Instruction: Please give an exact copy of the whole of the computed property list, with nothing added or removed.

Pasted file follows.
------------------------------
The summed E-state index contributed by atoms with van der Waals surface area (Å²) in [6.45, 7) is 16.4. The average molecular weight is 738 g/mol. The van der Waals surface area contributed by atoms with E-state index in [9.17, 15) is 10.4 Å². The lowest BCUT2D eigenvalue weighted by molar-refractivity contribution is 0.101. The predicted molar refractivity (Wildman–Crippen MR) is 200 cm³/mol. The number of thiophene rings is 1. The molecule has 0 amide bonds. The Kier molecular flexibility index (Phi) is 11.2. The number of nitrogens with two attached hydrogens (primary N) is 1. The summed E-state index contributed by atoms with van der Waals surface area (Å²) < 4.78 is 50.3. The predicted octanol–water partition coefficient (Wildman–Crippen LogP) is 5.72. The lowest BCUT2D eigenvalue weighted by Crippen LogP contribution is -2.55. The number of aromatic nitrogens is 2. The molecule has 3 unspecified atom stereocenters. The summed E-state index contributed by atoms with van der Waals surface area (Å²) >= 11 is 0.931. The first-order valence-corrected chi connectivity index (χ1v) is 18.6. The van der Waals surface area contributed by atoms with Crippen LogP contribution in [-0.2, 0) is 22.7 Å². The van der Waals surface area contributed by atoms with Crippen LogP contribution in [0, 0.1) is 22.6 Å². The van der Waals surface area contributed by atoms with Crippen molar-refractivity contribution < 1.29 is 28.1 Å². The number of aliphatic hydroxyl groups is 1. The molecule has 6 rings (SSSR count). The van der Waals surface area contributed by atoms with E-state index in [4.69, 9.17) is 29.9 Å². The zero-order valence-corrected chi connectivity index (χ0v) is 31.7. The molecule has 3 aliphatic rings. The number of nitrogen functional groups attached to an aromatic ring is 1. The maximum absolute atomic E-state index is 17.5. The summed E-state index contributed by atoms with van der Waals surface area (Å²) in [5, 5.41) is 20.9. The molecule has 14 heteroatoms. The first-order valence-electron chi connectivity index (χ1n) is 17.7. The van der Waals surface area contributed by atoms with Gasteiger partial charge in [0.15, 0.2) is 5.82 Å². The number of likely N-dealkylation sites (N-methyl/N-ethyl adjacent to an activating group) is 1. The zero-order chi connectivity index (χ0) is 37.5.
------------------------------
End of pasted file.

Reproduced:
The summed E-state index contributed by atoms with van der Waals surface area (Å²) in [6.45, 7) is 16.4. The average molecular weight is 738 g/mol. The van der Waals surface area contributed by atoms with E-state index in [9.17, 15) is 10.4 Å². The lowest BCUT2D eigenvalue weighted by molar-refractivity contribution is 0.101. The predicted molar refractivity (Wildman–Crippen MR) is 200 cm³/mol. The number of thiophene rings is 1. The molecule has 0 amide bonds. The Kier molecular flexibility index (Phi) is 11.2. The number of nitrogens with two attached hydrogens (primary N) is 1. The summed E-state index contributed by atoms with van der Waals surface area (Å²) < 4.78 is 50.3. The predicted octanol–water partition coefficient (Wildman–Crippen LogP) is 5.72. The lowest BCUT2D eigenvalue weighted by Crippen LogP contribution is -2.55. The number of aromatic nitrogens is 2. The molecule has 3 unspecified atom stereocenters. The summed E-state index contributed by atoms with van der Waals surface area (Å²) >= 11 is 0.931. The first-order valence-corrected chi connectivity index (χ1v) is 18.6. The van der Waals surface area contributed by atoms with Crippen LogP contribution in [-0.2, 0) is 22.7 Å². The van der Waals surface area contributed by atoms with Crippen LogP contribution in [0, 0.1) is 22.6 Å². The van der Waals surface area contributed by atoms with Crippen molar-refractivity contribution < 1.29 is 28.1 Å². The number of aliphatic hydroxyl groups is 1. The molecule has 6 rings (SSSR count). The van der Waals surface area contributed by atoms with E-state index in [4.69, 9.17) is 29.9 Å². The zero-order valence-corrected chi connectivity index (χ0v) is 31.7. The molecule has 3 aliphatic rings. The number of nitrogen functional groups attached to an aromatic ring is 1. The maximum absolute atomic E-state index is 17.5. The summed E-state index contributed by atoms with van der Waals surface area (Å²) in [5, 5.41) is 20.9. The molecule has 14 heteroatoms. The first-order valence-electron chi connectivity index (χ1n) is 17.7. The van der Waals surface area contributed by atoms with Gasteiger partial charge in [0.15, 0.2) is 5.82 Å². The number of likely N-dealkylation sites (N-methyl/N-ethyl adjacent to an activating group) is 1. The zero-order chi connectivity index (χ0) is 37.5.